This page contains a Flash digital edition of a book.

he Dawros River, rich in trout and salmon, divides this magnificent glacial valley, which has been settled for at least 50 centuries. Mitchell Henry built what is now

known as Kylemore Abbey, which dominates the valley today, for his wife, Margaret Vaughan from County Down. Te woods, which gave their name (Coill Mor – the big wood) to the valley, were almost entirely gone when they came here on their hon- eymoon. Charcoal burners had gobbled up the last of the tiny pockets of deciduous woodland growing on the small pockets of arable ground in their unappeasable hunger for fuel.

Mitchell Henry, a direct descendant of Patrick Henry the American Patriot, spent a vast fortune in demolishing the old Inn on the site and then in building Kylemore Castle and an extensive network of gardens, including a state of the art six acre walled garden, from scratch. In order to achieve this an entire vil- lage had to be demolished and its inhabitants relocated. He later built a miniature gothic cathedral, recently restored to the east of the castle, one of the jewels of Irish architecture.

Henry and his wife Margaret were good and generous landlords. While not backing the radical policies of Charles Stuart Parnell they were nevertheless active supporters of Land Reform. Henry later served Connemara with distinction as an MP. Tragedy was to strike the fam-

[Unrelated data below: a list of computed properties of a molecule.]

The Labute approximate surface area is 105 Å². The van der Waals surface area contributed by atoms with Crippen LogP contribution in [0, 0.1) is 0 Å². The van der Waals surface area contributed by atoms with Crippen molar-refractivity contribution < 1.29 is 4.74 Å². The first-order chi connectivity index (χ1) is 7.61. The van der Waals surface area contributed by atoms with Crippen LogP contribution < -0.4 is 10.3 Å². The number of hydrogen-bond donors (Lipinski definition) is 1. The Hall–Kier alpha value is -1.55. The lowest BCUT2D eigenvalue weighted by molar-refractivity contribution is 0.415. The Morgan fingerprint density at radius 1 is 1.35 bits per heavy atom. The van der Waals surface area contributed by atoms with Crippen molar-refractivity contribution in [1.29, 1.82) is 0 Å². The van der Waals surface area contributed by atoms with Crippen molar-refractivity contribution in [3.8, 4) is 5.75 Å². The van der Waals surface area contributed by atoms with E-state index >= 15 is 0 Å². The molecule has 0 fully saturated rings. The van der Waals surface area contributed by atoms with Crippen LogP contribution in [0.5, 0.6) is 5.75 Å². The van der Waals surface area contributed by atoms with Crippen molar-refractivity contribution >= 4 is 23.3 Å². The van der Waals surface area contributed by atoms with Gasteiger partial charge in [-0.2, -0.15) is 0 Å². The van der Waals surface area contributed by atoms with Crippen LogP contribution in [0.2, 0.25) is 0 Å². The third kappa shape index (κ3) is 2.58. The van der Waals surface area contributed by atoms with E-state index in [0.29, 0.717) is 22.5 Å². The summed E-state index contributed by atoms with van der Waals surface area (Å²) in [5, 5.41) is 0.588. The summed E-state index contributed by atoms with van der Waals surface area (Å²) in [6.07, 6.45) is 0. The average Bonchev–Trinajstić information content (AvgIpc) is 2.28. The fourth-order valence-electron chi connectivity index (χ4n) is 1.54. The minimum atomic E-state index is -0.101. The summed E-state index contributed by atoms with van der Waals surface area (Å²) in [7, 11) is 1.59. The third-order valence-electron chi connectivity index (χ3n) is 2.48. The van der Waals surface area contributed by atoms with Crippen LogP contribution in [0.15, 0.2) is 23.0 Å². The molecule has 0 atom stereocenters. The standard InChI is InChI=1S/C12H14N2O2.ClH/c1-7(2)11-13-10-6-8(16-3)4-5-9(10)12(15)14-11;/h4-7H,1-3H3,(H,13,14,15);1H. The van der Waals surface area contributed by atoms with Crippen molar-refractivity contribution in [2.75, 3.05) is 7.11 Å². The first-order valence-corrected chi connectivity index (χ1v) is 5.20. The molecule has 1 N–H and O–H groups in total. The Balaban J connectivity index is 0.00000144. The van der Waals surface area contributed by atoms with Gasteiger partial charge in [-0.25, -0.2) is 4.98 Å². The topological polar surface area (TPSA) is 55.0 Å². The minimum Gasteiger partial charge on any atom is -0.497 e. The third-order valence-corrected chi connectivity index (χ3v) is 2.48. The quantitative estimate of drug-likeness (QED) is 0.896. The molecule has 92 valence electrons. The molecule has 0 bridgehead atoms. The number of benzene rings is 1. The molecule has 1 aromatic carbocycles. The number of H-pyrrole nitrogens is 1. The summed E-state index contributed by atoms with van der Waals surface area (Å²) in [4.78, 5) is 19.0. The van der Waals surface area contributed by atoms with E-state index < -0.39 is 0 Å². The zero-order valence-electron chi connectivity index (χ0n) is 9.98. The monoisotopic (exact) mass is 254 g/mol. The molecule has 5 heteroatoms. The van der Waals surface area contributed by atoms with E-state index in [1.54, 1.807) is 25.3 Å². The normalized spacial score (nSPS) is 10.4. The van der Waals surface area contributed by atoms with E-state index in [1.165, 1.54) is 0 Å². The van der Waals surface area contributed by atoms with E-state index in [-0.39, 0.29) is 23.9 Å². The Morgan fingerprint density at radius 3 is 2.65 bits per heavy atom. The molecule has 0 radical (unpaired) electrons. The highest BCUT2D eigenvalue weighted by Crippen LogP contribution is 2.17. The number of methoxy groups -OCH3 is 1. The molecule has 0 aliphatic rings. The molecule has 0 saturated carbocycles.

ily however when Margaret died of typhoid on a visit to Egypt. She and Henry are buried in a family vault on the grounds.

Te estate was sold to the Duke of Manchester and his American-born wife. Rather than relying on the traditional standby of human tenants they restocked the estate with 10,000 sheep and local farmers for 20 miles around are said to have relieved them of the new four-legged tenants.

Te estate survived the turmoil of the War of Independence and was finally bought by the Benedictine Nuns, returning from a 300 year exile on the continent. Te Nuns brought with them their work ethic, sense of discipline and thrift and have since wedded this to superb customer relations and great style. Tey have returned the estate to its old role as the engine room of the local economy, employing over 100 people. Te order has also spent lavishly on reforming the grounds, gothic church and gardens, not only restoring them to their formal glory but also acting as the perfect introductory spot on a visit to the nearby Connemara National Park.

Kylemore Abbey

Page 1  |  Page 2  |  Page 3  |  Page 4  |  Page 5  |  Page 6  |  Page 7  |  Page 8  |  Page 9  |  Page 10  |  Page 11  |  Page 12  |  Page 13  |  Page 14  |  Page 15  |  Page 16  |  Page 17  |  Page 18  |  Page 19